Ironically, one of the main reasons for the failure of the movement, whether of 2nd, 3rd or 4th/etc International tendency, was its “historic compromise” with the Keynesian growth pact. The end of the Second World War left the original imperialist powers of Europe devastated and divided between an American and a Soviet sector. Minds concentrated by the loss of China to the Maoists, the US deviated from the normal relationship of empires to their new colonial possessions and embarked on a project of reconstructing industrial production and markets in Western Europe, rather than see the Iron Curtain extend to the Atlantic. 
Both the social-democratic parties of the 2nd International, and the pro-Moscow official Communists of the 3rd adopted the strategy of supporting this capitalist and industrial reconstruction. Keynesian policies of full employment and welfarism laid the supports for this cross-class collaboration for a capitalist growth that promised to yield increased living standards for workers in the old imperialist countries of Western Europe (even if the more limited trickle-down benefits for post-colonial countries, made the Keynesian “golden age” still one of underdevelopment and emigration for Ireland, lest we forget...). And on the whole the rest of the ultra-left, lacking the mass implantation in the working class that the social-democrats and Stalinists then still had, had little choice but to tag along with the populist linking of capitalist economic growth with real income growth for workers.
Since the political and economic crises and social upheavals of the late ‘60s and ‘70s, the neoliberal restructuring of the world economy has effectively ended the link between capitalist growth and rising real wages for Western workers. Although not a uniform story across all countries - Germany has not suffered the de-industrialisation of the UK, for example; The effects of global relocation of production and trade flows, were masked by the increase of financialisation and credit. A masking effect that has since been severely impacted since the 2008 crisis.
The crisis has not been good for the left. After the last decades of reassuring itself that they were keeping the revolutionary flame alive for the day when the neoliberal deferral of economic crisis could no longer be maintained, when the working classes would flock once more to their red banner, the more or less complete absence of any significant re-appearance of the class struggle, has left them directionless, demoralised, and rapidly shrinking in numbers. 
Apart from the usual hunting of scapegoats to blame (feminists, apparently - who knew?), the left’s knee-jerk reaction is to try and form left unity projects to reconstruct the workers movements of the “good old days” of the Keynesian era. As such the public propaganda of the electoral left consists mainly of monotonously banging the drum for “Jobs and Growth!” like the Duracell bunny, in the hopes that this will bring the masses back to the fold.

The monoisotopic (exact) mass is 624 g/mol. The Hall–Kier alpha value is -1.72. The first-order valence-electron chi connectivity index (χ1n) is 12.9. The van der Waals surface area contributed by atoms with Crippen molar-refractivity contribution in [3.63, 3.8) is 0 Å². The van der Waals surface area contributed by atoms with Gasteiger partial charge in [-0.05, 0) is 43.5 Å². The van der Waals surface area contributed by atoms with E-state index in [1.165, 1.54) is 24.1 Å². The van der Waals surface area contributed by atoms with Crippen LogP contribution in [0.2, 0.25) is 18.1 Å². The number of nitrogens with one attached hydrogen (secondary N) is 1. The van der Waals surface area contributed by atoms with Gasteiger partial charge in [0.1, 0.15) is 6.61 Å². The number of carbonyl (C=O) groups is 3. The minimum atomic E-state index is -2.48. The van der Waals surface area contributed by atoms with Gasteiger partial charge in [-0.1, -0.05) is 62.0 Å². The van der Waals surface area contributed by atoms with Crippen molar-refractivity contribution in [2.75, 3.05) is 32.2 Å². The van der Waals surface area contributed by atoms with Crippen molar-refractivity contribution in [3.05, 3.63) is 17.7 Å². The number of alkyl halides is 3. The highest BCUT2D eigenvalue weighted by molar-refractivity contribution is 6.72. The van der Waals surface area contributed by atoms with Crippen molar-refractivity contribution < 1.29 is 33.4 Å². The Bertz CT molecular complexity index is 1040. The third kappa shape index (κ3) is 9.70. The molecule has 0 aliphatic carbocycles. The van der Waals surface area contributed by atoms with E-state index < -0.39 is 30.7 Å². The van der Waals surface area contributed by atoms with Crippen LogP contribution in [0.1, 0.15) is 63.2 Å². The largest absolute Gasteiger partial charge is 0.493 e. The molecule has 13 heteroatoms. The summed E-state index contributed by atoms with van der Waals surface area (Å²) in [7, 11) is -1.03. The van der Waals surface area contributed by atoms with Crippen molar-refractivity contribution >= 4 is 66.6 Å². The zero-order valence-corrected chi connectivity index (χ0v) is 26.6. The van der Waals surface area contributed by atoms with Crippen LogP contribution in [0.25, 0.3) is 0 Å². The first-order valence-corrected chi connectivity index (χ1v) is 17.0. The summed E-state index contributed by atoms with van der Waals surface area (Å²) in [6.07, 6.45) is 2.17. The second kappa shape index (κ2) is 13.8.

So much for nostalgia for the Keynesian productivity pact and electoral opportunism. But it should be said that the technological utopianism of the left actually predates the Keynesian era by a long chalk. From Lenin’s famous dictum that “socialism is soviet power plus electrification”, to well before that, orthodox Marxism saw capitalism’s industrial growth as essentially positive. According to their teleological theory of history, historical materialism, the historic mission of capitalism is to develop the productive forces (technology, infrastructure) to provide the material basis for socialism and communism. 
According to this theory the inner contradictions of capital would eventually manifest itself in a contradiction between the forces of production and the relations of production (capitalist private property and profit, the markets, etc). But there was never any sense that the inner contradiction of capitalism could come from within the development of the forces of production itself. That capitalism could develop the forces of production to the point where they would threaten to extinguish the environmental preconditions for human life and civilisation itself, was never part of the orthodoxy. 
Consequently, even before the Keynesian era, pre-Bolshevik Marxist social-democracy of the Second International was unabashedly techno-optimistic. So much so, that the first major heresy from within its ranks, that of Eduard Bernstein, was the idea that capitalist growth would gradually transform the economy into a workers paradise of its own accord. 
Naturally the more devoted Marxists within German social-democracy at the time, like Kautsky, Luxemburg recognised the liquidationist implications of this idea. With such a optimistic prognosis for capitalism itself, the need for any explicitly anti-capitalist ideology such as Marxism, or even socialism more generally, would become null and void for the “pragmatic” and reformist tendencies within the party and labour movement more generally. Such indeed has been the historical tendency within Social-democratic and Labour parties across the West. Consequently the reaction to the Bernsteinian heresy, which defined a Marxist “orthodoxy”, emphasised the absolute necessity of Marxism as a theory of the immanent crisis of capitalism. 
While there were variations on the exact nature of the crisis theory, the main centre of gravity was, and remains, the so-called Law of the Tendency of the Rate of Profit to Fall or LTRPF. The problems with this crisis theory are much too involved and far too boring for non-Marx nerds to go into here, but the point regarding the techno-optimism bias is that this still frames the immanent contradiction of capital as being between its relations of production (dominated by the search for profit) and the development of the forces of production.